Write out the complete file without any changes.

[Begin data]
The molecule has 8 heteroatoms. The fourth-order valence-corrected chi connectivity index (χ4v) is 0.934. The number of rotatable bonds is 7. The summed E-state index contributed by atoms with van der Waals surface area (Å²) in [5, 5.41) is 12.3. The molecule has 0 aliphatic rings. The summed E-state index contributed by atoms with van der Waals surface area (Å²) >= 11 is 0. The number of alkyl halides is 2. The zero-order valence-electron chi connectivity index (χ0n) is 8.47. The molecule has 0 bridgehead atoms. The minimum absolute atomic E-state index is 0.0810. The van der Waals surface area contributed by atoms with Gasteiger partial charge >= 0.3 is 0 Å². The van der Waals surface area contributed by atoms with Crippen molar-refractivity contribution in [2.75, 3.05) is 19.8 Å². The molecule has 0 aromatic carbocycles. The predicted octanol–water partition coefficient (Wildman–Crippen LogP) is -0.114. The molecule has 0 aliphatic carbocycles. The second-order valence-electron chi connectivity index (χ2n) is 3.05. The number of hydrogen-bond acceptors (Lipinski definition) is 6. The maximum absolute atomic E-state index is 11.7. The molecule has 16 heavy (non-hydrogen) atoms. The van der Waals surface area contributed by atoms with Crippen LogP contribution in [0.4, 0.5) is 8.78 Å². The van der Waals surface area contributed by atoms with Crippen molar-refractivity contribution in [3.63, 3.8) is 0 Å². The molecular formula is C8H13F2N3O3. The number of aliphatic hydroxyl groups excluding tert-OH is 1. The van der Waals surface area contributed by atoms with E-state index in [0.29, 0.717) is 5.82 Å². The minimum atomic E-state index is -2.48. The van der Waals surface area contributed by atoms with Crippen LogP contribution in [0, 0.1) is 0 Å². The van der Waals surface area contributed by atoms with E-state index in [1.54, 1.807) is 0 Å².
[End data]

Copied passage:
The molecule has 8 heteroatoms. The fourth-order valence-corrected chi connectivity index (χ4v) is 0.934. The number of rotatable bonds is 7. The summed E-state index contributed by atoms with van der Waals surface area (Å²) in [5, 5.41) is 12.3. The molecule has 0 aliphatic rings. The summed E-state index contributed by atoms with van der Waals surface area (Å²) >= 11 is 0. The number of alkyl halides is 2. The zero-order valence-electron chi connectivity index (χ0n) is 8.47. The molecule has 0 bridgehead atoms. The minimum absolute atomic E-state index is 0.0810. The van der Waals surface area contributed by atoms with Gasteiger partial charge >= 0.3 is 0 Å². The van der Waals surface area contributed by atoms with Crippen molar-refractivity contribution in [2.75, 3.05) is 19.8 Å². The molecule has 0 aromatic carbocycles. The predicted octanol–water partition coefficient (Wildman–Crippen LogP) is -0.114. The molecule has 0 aliphatic carbocycles. The second-order valence-electron chi connectivity index (χ2n) is 3.05. The number of hydrogen-bond acceptors (Lipinski definition) is 6. The maximum absolute atomic E-state index is 11.7. The molecule has 16 heavy (non-hydrogen) atoms. The van der Waals surface area contributed by atoms with Crippen LogP contribution in [0.4, 0.5) is 8.78 Å². The van der Waals surface area contributed by atoms with Crippen molar-refractivity contribution in [3.63, 3.8) is 0 Å². The molecular formula is C8H13F2N3O3. The number of aliphatic hydroxyl groups excluding tert-OH is 1. The van der Waals surface area contributed by atoms with E-state index in [0.29, 0.717) is 5.82 Å². The minimum atomic E-state index is -2.48. The van der Waals surface area contributed by atoms with Crippen LogP contribution in [0, 0.1) is 0 Å². The van der Waals surface area contributed by atoms with E-state index in [1.54, 1.807) is 0 Å².